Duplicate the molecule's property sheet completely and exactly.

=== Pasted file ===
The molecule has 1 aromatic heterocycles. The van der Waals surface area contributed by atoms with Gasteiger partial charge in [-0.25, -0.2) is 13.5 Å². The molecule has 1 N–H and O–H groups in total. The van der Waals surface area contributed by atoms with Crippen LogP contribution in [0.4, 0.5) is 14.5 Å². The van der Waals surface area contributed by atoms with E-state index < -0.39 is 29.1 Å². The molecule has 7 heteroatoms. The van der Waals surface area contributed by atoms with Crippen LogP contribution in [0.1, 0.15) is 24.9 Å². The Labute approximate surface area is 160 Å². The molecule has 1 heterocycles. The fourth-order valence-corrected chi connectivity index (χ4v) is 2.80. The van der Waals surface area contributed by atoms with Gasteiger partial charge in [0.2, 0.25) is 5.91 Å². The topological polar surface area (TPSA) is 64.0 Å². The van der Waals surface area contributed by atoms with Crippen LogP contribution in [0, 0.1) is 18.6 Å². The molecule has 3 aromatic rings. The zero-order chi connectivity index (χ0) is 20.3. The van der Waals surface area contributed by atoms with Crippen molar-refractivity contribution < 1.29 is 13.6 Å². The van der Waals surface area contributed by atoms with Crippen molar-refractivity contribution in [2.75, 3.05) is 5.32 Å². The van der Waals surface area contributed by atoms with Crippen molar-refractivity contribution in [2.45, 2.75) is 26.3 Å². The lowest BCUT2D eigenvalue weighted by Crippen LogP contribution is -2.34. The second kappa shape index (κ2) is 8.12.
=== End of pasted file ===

The molecule has 1 aromatic heterocycles. The van der Waals surface area contributed by atoms with Gasteiger partial charge in [-0.25, -0.2) is 13.5 Å². The molecule has 1 N–H and O–H groups in total. The van der Waals surface area contributed by atoms with Crippen LogP contribution in [0.4, 0.5) is 14.5 Å². The van der Waals surface area contributed by atoms with E-state index < -0.39 is 29.1 Å². The molecule has 7 heteroatoms. The van der Waals surface area contributed by atoms with Crippen LogP contribution in [0.1, 0.15) is 24.9 Å². The Labute approximate surface area is 160 Å². The molecule has 1 heterocycles. The fourth-order valence-corrected chi connectivity index (χ4v) is 2.80. The van der Waals surface area contributed by atoms with Gasteiger partial charge in [0.2, 0.25) is 5.91 Å². The topological polar surface area (TPSA) is 64.0 Å². The van der Waals surface area contributed by atoms with Crippen LogP contribution in [0, 0.1) is 18.6 Å². The molecule has 3 aromatic rings. The zero-order chi connectivity index (χ0) is 20.3. The van der Waals surface area contributed by atoms with Crippen molar-refractivity contribution < 1.29 is 13.6 Å². The van der Waals surface area contributed by atoms with Crippen molar-refractivity contribution in [2.75, 3.05) is 5.32 Å². The van der Waals surface area contributed by atoms with Crippen molar-refractivity contribution in [2.45, 2.75) is 26.3 Å². The lowest BCUT2D eigenvalue weighted by Crippen LogP contribution is -2.34. The second kappa shape index (κ2) is 8.12.